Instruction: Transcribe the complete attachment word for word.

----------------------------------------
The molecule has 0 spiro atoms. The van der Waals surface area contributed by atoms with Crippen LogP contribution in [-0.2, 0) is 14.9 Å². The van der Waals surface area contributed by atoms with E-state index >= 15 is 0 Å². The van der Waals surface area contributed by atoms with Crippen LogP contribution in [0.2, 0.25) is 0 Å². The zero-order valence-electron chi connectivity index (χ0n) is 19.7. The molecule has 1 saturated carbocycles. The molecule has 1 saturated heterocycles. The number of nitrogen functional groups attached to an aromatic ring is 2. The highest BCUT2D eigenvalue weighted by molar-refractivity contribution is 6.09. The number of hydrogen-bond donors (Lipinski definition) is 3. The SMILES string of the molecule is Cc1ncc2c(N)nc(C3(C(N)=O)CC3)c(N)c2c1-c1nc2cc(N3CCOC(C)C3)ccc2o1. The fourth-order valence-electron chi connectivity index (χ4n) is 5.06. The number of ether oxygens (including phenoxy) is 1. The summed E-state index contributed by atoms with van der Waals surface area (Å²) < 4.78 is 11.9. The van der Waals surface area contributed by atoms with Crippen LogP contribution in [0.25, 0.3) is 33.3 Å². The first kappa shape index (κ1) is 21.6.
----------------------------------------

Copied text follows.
The molecule has 0 spiro atoms. The van der Waals surface area contributed by atoms with Crippen LogP contribution in [-0.2, 0) is 14.9 Å². The van der Waals surface area contributed by atoms with E-state index >= 15 is 0 Å². The van der Waals surface area contributed by atoms with Crippen LogP contribution in [0.2, 0.25) is 0 Å². The zero-order valence-electron chi connectivity index (χ0n) is 19.7. The molecule has 1 saturated carbocycles. The molecule has 1 saturated heterocycles. The number of nitrogen functional groups attached to an aromatic ring is 2. The highest BCUT2D eigenvalue weighted by molar-refractivity contribution is 6.09. The number of hydrogen-bond donors (Lipinski definition) is 3. The SMILES string of the molecule is Cc1ncc2c(N)nc(C3(C(N)=O)CC3)c(N)c2c1-c1nc2cc(N3CCOC(C)C3)ccc2o1. The fourth-order valence-electron chi connectivity index (χ4n) is 5.06. The number of ether oxygens (including phenoxy) is 1. The summed E-state index contributed by atoms with van der Waals surface area (Å²) < 4.78 is 11.9. The van der Waals surface area contributed by atoms with Crippen LogP contribution in [0.25, 0.3) is 33.3 Å². The first kappa shape index (κ1) is 21.6.